My second journey to Cuba begins as did my first trip there, which I suspect is intended to acclimate the traveler to the phenomenon known as “island time.” My traveling companions and I arrive at Miami International Airport several hours before our scheduled departure, wait in line for the ticketing and baggage check people to do their work, are certified free of any tools of terrorism by TSA, and then wait for at least an hour while the background checks required by the Cuban government are completed.
We are all apparently deemed acceptable visitors, and board our jet along with Cuban-Americans going to the island to visit relatives, and Cuban-Cubans returning home after seeing family in the USA. I notice that the pilot tippy-toes down the Florida Keys as far as he can, then banks to the left for the almost anticlimactically-short hop across the Florida Straits, where Havana soon appears on the horizon.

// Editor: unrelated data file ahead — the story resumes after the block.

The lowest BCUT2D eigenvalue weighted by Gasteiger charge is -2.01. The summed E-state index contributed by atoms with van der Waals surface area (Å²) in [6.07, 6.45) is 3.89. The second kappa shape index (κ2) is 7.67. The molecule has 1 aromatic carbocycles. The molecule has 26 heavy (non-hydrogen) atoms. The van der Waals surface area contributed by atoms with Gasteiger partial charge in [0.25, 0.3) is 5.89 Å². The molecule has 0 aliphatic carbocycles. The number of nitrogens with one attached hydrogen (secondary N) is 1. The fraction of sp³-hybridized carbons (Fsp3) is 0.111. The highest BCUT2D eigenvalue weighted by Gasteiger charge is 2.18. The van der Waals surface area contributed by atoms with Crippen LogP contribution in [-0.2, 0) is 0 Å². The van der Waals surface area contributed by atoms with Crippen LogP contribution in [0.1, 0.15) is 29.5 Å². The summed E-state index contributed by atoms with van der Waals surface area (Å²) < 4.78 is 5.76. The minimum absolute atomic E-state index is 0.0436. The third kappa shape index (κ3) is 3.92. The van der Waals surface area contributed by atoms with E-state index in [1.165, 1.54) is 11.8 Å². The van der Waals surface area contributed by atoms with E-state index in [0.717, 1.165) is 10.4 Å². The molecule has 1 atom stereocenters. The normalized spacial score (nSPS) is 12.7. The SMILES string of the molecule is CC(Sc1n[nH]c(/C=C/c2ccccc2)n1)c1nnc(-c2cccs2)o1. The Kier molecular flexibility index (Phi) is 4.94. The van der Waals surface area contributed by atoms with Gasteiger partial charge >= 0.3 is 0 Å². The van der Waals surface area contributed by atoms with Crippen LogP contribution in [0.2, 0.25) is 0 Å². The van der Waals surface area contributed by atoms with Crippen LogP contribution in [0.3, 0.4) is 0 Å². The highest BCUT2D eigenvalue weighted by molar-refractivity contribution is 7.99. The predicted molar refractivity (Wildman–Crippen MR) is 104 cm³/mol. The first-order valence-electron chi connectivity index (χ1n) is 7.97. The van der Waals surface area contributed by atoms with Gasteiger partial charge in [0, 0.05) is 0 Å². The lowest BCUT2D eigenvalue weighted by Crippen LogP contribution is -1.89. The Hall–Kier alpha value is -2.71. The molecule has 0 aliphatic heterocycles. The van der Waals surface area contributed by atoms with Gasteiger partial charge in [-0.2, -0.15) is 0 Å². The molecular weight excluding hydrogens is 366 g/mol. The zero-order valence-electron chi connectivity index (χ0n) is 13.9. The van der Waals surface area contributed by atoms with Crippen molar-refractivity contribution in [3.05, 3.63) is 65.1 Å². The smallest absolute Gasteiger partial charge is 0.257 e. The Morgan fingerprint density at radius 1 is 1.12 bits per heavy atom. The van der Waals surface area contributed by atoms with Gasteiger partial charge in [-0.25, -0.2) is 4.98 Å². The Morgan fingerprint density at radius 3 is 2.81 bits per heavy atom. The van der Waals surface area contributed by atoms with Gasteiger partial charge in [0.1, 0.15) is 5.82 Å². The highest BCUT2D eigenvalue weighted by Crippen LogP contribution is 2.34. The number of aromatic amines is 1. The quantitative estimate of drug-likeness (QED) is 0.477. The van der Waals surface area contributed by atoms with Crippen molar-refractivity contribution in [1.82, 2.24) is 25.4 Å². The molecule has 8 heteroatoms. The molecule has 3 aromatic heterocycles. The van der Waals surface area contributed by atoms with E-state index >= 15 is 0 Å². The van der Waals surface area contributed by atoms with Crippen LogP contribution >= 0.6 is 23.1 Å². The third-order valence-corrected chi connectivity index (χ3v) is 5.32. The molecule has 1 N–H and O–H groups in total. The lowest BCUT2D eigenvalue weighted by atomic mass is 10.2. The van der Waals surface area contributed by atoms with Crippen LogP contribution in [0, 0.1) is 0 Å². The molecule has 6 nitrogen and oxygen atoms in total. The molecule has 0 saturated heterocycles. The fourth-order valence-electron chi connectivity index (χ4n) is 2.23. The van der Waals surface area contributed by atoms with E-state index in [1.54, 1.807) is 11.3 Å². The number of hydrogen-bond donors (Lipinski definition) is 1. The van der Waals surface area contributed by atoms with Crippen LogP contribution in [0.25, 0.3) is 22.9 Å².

Although I know what is coming this time, I am still delighted by the experience that is Jose Marti Airport: the island-inspired paint job on the main terminal building. Being able to walk across the ramp from the plane in December without the need of a jetway. The officious lines leading to the immigration booths. The female officers in their Soviet-inspired uniforms hemmed short over stockings decidedly un-Soviet like. Explaining my unusual large format camera gear and film holders to the customs people. And finally out into the tropical warmth, the cacophony of noise, and the throng of people awaiting the arrival of friends and family, all overseen by the images of Che, Fidel, and even Hugo Chavez on billboards ringing the parking lot. Although on this trip I will witness the beginning of changes that are coming to Cuba, I am glad that these things remain the same for now.